It’s no good dipping a toe in the waters of women’s lib before retreating into the arms of our inner patriarchs. If, on a subconscious level, we still don’t feel deserving of equality, we’ll never get it. So we have to give it to ourselves.

We have to choose freedom, to see ourselves as equals.

Our history of oppression is no small matter. But if we hold too fast to the past, believing it impossible to create something different, we’ll just get more of the same. We'll relinquish our responsibility to become a part of the solution. But if we acknowledge that the problem on the inside creates a problem on the outside, freedom is there for the taking.

These are unprecedented times…

To think I got all this from a random Google search on a Tuesday afternoon. And a lifetime of commitment issues. And a lifelong hunt for freedom. But it reminded me that we have a choice every day, in every moment. Commit to ourselves or commit to someone else’s idea of who we should be. It’s a no-brainer, surely?

So, here comes the irony.

Google isn’t wrong. Women do want commitment. But we can lose the dude on bended knee (unless Mr Right is right on).

Women want commitment from women.

When we turn towards ourselves, we turn towards all of us. So when I say I give a f**k about my freedom, what I really mean is that I care deeply, passionately, unwaveringly about yours too. This is my commitment. It’s what I want the most.

This is me on bended knee…

By Jo Murphy 02 Oct, 2017
Learn the subtle art of only giving a f**k where it counts…

We build prisons out of other people’s opinions. The thoughts we think they think form the walls that keep us locked inside ourselves, afraid to come out. When we care too much for other’s judgements, and too little for our own, we’re reduced to the twofold existence of attack or retreat. It’s an oversimplification, I’ll give you that, but we tend to understand our world better through the binary lens . Opposing ideas offer us the comparison we need to expand our worldview.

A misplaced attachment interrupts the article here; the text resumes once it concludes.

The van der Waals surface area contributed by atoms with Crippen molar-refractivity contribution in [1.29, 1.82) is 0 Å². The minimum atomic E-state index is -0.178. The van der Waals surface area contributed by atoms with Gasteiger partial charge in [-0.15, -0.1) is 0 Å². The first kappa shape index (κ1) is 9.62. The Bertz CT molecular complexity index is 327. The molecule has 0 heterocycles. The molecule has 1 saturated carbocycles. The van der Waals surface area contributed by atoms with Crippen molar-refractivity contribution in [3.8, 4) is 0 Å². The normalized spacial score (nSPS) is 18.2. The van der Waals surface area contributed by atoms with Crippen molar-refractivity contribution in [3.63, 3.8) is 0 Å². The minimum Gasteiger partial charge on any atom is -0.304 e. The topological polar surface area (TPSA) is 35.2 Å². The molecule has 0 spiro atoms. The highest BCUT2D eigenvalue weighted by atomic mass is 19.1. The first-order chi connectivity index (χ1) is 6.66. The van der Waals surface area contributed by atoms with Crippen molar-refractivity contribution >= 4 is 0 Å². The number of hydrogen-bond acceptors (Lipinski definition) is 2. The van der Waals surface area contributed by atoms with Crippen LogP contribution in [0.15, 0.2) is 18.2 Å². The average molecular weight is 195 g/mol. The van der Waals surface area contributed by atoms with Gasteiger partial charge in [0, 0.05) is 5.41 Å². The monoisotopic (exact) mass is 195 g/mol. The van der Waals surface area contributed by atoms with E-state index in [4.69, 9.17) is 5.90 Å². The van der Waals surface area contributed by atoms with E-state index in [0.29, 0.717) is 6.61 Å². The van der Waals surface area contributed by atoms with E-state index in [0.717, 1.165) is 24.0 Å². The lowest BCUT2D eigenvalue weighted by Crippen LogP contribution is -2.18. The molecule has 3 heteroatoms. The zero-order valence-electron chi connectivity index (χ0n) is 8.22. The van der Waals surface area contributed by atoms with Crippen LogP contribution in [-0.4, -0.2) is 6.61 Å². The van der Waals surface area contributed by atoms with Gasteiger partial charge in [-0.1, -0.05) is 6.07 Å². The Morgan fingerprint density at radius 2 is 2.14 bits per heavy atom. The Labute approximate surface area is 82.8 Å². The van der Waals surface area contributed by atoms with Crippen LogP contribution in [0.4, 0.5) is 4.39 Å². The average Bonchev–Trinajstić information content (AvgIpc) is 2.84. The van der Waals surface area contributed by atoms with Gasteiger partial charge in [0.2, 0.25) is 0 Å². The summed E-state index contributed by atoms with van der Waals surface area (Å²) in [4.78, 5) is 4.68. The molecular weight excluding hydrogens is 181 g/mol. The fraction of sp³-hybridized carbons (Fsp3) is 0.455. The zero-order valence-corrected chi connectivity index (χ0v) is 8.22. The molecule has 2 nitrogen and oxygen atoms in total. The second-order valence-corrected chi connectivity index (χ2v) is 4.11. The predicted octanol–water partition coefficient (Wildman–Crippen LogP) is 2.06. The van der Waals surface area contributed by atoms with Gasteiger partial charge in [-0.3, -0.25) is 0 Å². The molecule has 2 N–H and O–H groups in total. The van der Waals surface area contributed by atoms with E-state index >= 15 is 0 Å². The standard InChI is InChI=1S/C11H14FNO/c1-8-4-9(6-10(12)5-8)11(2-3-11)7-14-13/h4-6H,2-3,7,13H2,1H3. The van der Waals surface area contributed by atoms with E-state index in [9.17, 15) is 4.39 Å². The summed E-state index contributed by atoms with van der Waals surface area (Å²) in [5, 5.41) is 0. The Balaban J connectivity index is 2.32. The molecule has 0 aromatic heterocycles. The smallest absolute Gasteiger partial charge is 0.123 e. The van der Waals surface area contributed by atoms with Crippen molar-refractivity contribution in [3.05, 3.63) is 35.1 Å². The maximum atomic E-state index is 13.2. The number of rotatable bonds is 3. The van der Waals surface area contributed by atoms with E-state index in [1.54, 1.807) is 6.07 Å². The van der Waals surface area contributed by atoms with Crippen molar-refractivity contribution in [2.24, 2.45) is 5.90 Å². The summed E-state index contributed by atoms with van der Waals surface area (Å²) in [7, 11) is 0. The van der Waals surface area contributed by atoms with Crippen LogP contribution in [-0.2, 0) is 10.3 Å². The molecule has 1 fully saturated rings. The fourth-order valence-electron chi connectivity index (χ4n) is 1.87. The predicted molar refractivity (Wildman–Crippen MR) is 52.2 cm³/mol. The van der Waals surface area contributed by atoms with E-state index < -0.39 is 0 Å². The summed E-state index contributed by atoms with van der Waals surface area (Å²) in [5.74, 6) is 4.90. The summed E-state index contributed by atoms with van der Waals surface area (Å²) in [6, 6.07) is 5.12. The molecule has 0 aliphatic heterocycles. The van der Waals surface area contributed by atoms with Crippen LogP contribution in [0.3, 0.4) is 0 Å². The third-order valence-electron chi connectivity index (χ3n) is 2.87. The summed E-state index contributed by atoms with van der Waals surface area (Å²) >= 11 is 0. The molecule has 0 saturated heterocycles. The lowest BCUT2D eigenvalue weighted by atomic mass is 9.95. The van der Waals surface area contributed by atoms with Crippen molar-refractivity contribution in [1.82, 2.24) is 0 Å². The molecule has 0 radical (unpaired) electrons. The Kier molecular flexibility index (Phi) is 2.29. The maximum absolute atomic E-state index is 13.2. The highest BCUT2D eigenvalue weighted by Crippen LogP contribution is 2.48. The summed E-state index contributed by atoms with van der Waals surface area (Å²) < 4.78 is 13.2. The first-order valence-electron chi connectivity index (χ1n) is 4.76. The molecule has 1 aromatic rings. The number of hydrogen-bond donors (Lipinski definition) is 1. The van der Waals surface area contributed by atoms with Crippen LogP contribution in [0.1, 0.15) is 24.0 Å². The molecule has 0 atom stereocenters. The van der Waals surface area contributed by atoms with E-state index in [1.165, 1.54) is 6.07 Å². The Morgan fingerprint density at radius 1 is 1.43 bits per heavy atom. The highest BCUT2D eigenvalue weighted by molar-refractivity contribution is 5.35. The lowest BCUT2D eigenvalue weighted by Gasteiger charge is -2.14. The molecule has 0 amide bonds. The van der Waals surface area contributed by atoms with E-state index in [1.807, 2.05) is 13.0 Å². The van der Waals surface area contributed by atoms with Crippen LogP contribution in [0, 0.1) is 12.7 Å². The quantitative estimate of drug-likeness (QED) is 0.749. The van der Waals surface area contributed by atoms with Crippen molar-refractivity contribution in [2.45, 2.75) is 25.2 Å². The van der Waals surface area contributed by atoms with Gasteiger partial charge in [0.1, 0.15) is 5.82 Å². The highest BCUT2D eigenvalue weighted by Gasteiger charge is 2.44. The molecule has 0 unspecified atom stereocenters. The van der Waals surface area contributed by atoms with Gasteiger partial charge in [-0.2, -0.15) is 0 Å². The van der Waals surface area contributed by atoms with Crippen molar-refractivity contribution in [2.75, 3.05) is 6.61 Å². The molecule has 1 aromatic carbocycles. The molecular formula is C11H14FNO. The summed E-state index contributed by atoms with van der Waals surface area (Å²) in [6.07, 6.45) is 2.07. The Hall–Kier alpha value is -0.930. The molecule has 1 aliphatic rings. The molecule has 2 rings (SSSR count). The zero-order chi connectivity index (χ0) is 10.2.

Indeed, comparison is as much an art form as giving a f**k is.

It’s a key sociocultural driver behind the resentment, fear and denial that shape so many of our relationships. When we measure what others have against what we don’t – who they are against who we are not – we resent anyone enjoying privileges we deem unavailable to us. We may fear we’re not deserving of those privileges, but deny ourselves the opportunity to do anything about it.

Denial is retreat. While we believe it provides a way out of having to deal with oppression or prejudice, it’s actually the way into the prisons they form. It's the way we internalise our culture of compare and despair. It's the way difference destabilises us. 

Denial saves us the hassle of having to admit to a problem and therefore having to do anything about it. And so we maintain the status quo by giving f**ks where they’re not due. When we place our sense of identity in the hands of others we’re challenged far too easily, retreating at the slightest whiff of opposition, even if we’ve no clue what we stand for, even if we deny ourselves an opinion.

As we retreat from the world, we retreat from ourselves.

Any offering we make at the altar of approval serves only to keep other people happy. So if we go about the business of belonging, of inclusion, to the exclusion of ourselves, we misplace far too many of our f**ks. And this is what hems us in, keeping us unsure of ourselves and unknown to anyone else.

Our imagined ‘self-preservation’ hinders all relations.

How can we know what others truly think of us? Any perceived judgement is not necessarily a value judgement. All positive and negative evaluations are relative to each other. This makes it impossible to see someone as worthy without seeing someone else as worth less .

That’s why we must challenge our perceptions or they will continue to challenge us .

So what’s the solution? If we don’t yet feel brave enough to step out into the world without inhibition, we have to create a safe space of our very own where we can explore and deconstruct those inhibitions. It’s here that we can tend to our roots before we branch out. Yes, I’m talking about boundaries again. They’re the foundation of our feminism.

Our power as activists and individuals does not come from simply raising our voices. Nor does it come through artificial bravado, which requires the mirror of another to tell us if it’s convincing. We don’t fake it until we make it.

We find real conviction in our cause instead.

We understand and honour who we are (within our boundaries) so that we can fully occupy ourselves. This is how we dismantle needless apology. This is how we cultivate presence. This is how we forge identity through integrity, no attack or retreat required. But we do not indulge in the kind of trite and trendy badassery that makes us assholes.

This is not a zero f**ks situation.

Because that would infer apathy, indifference, allowing us to tolerate the kind of intolerance that’s f**king us all over. In an ideal world we would indeed go about our business as if no one were watching, but that doesn’t simply mean we become overly self-involved. If we cared less for each other’s judgement, we’d be free to care more for each other’s wellbeing. Yet we still begin with ourselves.

Otherwise, who gives a f**k?